Khwezi’s book details how Zuma ‘forced himself onto a journalist’

President Jacob Zuma is seen arriving at the Kgosi Mampuru Correctional Services Prison during the 40th anniversary of the death of anti-apartheid activist Steve Biko, 12 September 2017, Pretoria. Picture: Jacques Nelles

The president allegedly invited her to his home and put his arms around her, pressed himself against her body and planted a long, determined kiss on her lips.

A soon-to-be launched book about the late Fezekile Ntsukela Kuzwayo has detailed how President Jacob Zuma allegedly forced himself onto an unnamed journalist.

The book, Khwezi, written by former 702 presenter Redi Tlhabi, details how the president allegedly invited a female journalist to his home in Forest Town, the same home where Khwezi accused Zuma of raping her.

The Sowetan has reported that the unnamed journalist was invited by the president to his home following a meeting with the South African National Editors’ Forum to interview him about “sensitive news matters” in front of one of his trusted aides.

They got to the president’s home and he asked the journalist to accompany him to another room as he had “something to show her”, the book details. Though she felt uncomfortable being invited to the president’s home, the journalist reportedly did not think much about it.

“She followed him, he opened the door to a room and she stepped inside. It was his bedroom. Before she realised what all this meant, he had his arms around her, pressing himself against her body and he planted a long, determined kiss on her lips.

“Her back to the door, she froze for a moment as his tongue invaded her mouth,” Tlhabi writes in the book.

After managing to pull away from the president, he loosened his grip and stopped kissing her, though still smiling. She reportedly told the president that she was on her period, to which the president told her not to worry as they “could try next time”.

Though the journalist said she did not believe Khwezi before, thinking Zuma was a “victim”, she only realised when it happened to her that Khwezi had “been telling the truth”, she claimed in the book.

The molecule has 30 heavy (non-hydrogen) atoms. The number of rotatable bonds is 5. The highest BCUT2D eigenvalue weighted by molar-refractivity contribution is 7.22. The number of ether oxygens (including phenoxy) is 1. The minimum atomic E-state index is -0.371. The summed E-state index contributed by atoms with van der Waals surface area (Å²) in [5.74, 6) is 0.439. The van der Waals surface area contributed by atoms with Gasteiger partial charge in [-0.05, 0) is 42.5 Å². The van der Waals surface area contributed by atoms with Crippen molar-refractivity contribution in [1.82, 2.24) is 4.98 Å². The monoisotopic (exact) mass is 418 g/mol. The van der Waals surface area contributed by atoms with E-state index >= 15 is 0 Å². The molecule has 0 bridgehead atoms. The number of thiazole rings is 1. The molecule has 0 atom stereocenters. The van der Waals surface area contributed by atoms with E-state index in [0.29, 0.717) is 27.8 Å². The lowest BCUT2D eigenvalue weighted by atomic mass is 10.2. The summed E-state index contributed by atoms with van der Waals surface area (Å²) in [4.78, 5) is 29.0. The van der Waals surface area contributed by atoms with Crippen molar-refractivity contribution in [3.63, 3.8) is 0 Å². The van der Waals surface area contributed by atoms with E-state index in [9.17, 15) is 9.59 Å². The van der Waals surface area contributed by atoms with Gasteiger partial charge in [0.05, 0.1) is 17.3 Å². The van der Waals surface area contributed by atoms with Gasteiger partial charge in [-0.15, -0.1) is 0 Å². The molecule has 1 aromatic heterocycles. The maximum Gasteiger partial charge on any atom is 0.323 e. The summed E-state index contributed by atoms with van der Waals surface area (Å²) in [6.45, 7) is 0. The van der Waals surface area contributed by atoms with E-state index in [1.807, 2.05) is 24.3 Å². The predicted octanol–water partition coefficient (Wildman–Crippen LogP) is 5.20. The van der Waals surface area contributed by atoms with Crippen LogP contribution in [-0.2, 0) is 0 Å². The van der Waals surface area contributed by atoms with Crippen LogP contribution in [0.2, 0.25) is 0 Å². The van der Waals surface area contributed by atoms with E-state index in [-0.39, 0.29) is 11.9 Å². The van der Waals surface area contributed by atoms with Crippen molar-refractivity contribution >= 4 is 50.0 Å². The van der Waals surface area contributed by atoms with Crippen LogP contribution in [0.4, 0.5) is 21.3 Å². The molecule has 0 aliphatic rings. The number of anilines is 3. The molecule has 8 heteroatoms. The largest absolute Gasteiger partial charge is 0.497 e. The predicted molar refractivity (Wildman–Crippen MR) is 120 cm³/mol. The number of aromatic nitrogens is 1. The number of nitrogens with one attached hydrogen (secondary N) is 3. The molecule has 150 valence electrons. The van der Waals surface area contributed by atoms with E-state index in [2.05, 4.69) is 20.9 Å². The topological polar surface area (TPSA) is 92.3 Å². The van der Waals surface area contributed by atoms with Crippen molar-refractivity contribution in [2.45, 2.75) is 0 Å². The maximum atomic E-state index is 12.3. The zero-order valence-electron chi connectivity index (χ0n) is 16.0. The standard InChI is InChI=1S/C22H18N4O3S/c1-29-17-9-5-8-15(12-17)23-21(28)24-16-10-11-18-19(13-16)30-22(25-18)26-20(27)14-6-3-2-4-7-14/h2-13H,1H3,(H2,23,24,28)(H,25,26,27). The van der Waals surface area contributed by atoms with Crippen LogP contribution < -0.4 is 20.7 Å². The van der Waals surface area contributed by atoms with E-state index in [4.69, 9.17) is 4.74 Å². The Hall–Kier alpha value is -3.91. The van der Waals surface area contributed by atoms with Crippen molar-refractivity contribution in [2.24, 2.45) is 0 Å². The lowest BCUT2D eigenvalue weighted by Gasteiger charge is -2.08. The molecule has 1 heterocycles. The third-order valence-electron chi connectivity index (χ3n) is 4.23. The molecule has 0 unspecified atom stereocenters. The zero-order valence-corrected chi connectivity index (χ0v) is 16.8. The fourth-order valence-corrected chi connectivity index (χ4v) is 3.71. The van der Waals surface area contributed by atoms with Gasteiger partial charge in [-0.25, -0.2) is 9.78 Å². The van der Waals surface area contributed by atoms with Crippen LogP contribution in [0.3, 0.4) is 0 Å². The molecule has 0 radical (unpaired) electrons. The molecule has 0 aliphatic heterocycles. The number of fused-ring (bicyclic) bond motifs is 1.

Khwezi accused Zuma of raping her in 2005, a charged he was acquitted of in 2006.

The journalist reportedly told Tlhabi she had to speak out about the incident, though she wished she should have come out sooner.

“My family, Zuma’s position… I saw how brutal it was, the total humiliation of Fezekile and her mom, I did not have the appetite for it. The easiest things was just to block it off. Who would have believed me?” she was quoted as saying by the publication.

When contacted for comment, Zuma’s spokesperson Bongani Ngqulunga reportedly told the publication: “The Presidency is unable to comment on allegations by a complainant who has bot been identified.”

In former ANC MP Vytjie Mentor’s self-published a book called No Holy Cows, she reportedly also alleges that Zuma sexually harassed her when he was still deputy president of South Africa.

She reportedly claims the incident occurred when she was still the chairperson of the ANC parliamentary caucus in the early 2000s.

In an extract from the book quoted on the website, she claims that during an encounter in Zuma’s office he sat uncomfortably close to her and then “shoved his hand in between my thighs,” BizNews quotes her as alleging.

She claimed her “big inner thighs” were all that stood between her and his hand reaching her pubic area.

Mentor apparently then “slapped him across his ugly face with my handbag” and stormed out.

The president has still not responded to the allegations.

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